Oral “Nick” Hillary ought to be the epitome of the American Dream. Moving to the U.S. as a teen from Jamaica, he joined the Army and then attended St. Lawrence University, where he was part of the school’s 1999 national championship-winning soccer team. From there, he went on to be a coach at nearby Clarkson, one of a handful of universities in the small community of Potsdam in Upstate New York that he called home. Recently turned 45 and the father of five kids, Hillary is the embodiment of how someone can immigrate to this country, contribute to its wellbeing and enjoy a prosperous, productive life.
But Hillary’s seemingly feel-good story isn’t so simple. Unfortunately, no discussion of Hillary can overlook the events of October 24th, 2011, when Garrett Phillips, a 12-year-old white Potsdam resident, was found dead. The coroner ruled that the boy had died from strangulation and suffocation. Soon, suspicion circled around Hillary, who had recently ended a relationship with Garrett’s mother Tandy. Could the mild-mannered Hillary really be behind such a violent act? The predominantly white town thought so, as did the police.
Hillary eventually stood trial in 2016, which is when Oscar-nominated documentarian Liz Garbus (What Happened, Miss Simone?) began following the proceedings, spending time with the accused, interviewing him and chronicling his court appearances. He was ultimately found not guilty, but the new HBO documentary Who Killed Garrett Phillips? illustrates how scary Hillary’s ordeal had been — and continues to be. He may be a free man, but as he tells me, that doesn’t mean he can simply put those horrendous events behind him.
Over the phone, Hillary is straightforward and earnest, not someone given to verbal flourishes. Quite frankly, he’s not the sort of person who’s normally the subject of a documentary — which makes his difficult situation all the more bittersweet. A soft-spoken man of faith who never sought the spotlight, Hillary may not be a dynamic presence, but he’s gentle and warm, if also still understandably bruised by what he endured. (His civil lawsuit against, among others, St. Lawrence County prosecutors is ongoing.) How he survived the years-long process of being suspected of murder — which included being questioned by distrustful police and virtually blacklisted in Potsdam — is a mystery, and also a marvel.
But he also knows that one judge’s verdict doesn’t allow him an instant return to his old life. Some rifts seem permanent. According to Hillary, Tandy and her family haven’t spoken to him since Garrett’s murder, despite his attempt to reach out after the boy’s body was discovered. In some sense, there will always be a stain attached to his name — a stigma he cannot erase. “I will forever be in a disadvantaged position going forward,” he says simply. During our conversation, he talked about living with racism, the struggle to be a good father while a prison sentence hung over his head and why he doesn’t spend time wondering who did kill Garrett.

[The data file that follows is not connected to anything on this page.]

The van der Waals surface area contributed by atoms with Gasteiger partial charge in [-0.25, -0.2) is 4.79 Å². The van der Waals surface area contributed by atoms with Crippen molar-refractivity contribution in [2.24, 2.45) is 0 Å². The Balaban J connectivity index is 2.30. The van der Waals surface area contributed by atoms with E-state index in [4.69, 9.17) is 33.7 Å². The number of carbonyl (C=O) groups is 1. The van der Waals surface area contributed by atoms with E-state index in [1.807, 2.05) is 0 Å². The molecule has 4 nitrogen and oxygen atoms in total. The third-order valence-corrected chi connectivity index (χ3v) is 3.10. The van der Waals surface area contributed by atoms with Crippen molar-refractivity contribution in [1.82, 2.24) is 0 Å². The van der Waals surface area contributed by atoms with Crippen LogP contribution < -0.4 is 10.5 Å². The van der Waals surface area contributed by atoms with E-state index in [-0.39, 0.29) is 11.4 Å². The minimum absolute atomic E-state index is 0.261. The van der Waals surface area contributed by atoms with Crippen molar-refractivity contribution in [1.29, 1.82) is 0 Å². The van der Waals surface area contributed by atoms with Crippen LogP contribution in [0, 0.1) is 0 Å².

The film follows you during 2016, when you awaited trial and then went to court. During that time, how were you feeling about your chances? Did you think you might not be exonerated?
At no point in time did I ever try to gather any negative thoughts in my head. Whether the cameras were around or not, my sole focus was to remain steadfast and continue to fight for my liberty. With that being at the forefront of my entire thought process through the entire ordeal, there was no room for me to start gathering any kind of negative thoughts or doubt. Despite the fact that I knew the magnitude of the circumstances that I was facing, that outlook helped keep me extremely grounded and focused through the whole process.
You were a star athlete. You were in the military. I imagine you’ve developed an ability to block out the negative.
A lot of those traits truly came about over the course of my journey in life. Being a soldier, there’s a certain level of discipline that comes with being a successful military person. Being a coach, you deal with a lot of decision-making, game-changing situations, weighing the pros and the cons. All those experiences — being a veteran, being a teacher, being a coach — truly is what I had to draw upon in dealing with this situation.
Who Killed Garrett Phillips? suggests that racism was a factor in why the community assumed you were guilty. Before his murder, had you experienced much discrimination in Potsdam?
Personally, no — not prior to the incident. Although I’m an African American, I was never viewed by the community as an African American — I was viewed by the community as being a Jamaican, which is a totally different thing. I was accepted because, as they always said to me, “Oh, you’re not African American, you’re Jamaican.” But the moment this situation came to the surface, I was shifted from the “Jamaican” title into the “African-American” title. Then comes all the racism: not being able to go outside without fingers being pointed; I’m being talked about by others; people didn’t want to socialize with me. I mean, this is a small community, and my position as one of the varsity head coaches, everybody pretty much knew who I was — [but after the murder], all those things just went out the door.
Your lawyer tells you after the acquittal, “It’s over, but it’s never over.” Has that been true for you?